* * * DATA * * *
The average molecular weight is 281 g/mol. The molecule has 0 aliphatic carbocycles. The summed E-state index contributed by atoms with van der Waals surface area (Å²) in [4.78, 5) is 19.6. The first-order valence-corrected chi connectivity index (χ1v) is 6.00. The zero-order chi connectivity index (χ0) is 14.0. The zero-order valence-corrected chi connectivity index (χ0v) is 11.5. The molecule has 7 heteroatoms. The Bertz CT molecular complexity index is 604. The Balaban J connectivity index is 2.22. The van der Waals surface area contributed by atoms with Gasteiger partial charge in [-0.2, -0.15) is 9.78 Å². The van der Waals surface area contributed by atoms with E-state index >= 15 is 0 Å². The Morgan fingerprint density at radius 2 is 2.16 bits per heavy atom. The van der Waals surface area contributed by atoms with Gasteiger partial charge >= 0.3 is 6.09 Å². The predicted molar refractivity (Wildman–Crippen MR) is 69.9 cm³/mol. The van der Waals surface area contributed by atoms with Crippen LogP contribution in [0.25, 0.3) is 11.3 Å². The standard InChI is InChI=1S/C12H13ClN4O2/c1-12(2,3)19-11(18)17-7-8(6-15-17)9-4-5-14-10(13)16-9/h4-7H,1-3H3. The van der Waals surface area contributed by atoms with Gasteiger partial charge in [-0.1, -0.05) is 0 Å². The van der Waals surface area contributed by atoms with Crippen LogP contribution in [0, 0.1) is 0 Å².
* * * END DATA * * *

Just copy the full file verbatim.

The average molecular weight is 281 g/mol. The molecule has 0 aliphatic carbocycles. The summed E-state index contributed by atoms with van der Waals surface area (Å²) in [4.78, 5) is 19.6. The first-order valence-corrected chi connectivity index (χ1v) is 6.00. The zero-order chi connectivity index (χ0) is 14.0. The zero-order valence-corrected chi connectivity index (χ0v) is 11.5. The molecule has 7 heteroatoms. The Bertz CT molecular complexity index is 604. The Balaban J connectivity index is 2.22. The van der Waals surface area contributed by atoms with Gasteiger partial charge in [-0.2, -0.15) is 9.78 Å². The van der Waals surface area contributed by atoms with E-state index >= 15 is 0 Å². The Morgan fingerprint density at radius 2 is 2.16 bits per heavy atom. The van der Waals surface area contributed by atoms with Gasteiger partial charge >= 0.3 is 6.09 Å². The predicted molar refractivity (Wildman–Crippen MR) is 69.9 cm³/mol. The van der Waals surface area contributed by atoms with Crippen LogP contribution in [0.25, 0.3) is 11.3 Å². The standard InChI is InChI=1S/C12H13ClN4O2/c1-12(2,3)19-11(18)17-7-8(6-15-17)9-4-5-14-10(13)16-9/h4-7H,1-3H3. The van der Waals surface area contributed by atoms with Gasteiger partial charge in [-0.1, -0.05) is 0 Å². The van der Waals surface area contributed by atoms with Crippen LogP contribution in [0, 0.1) is 0 Å².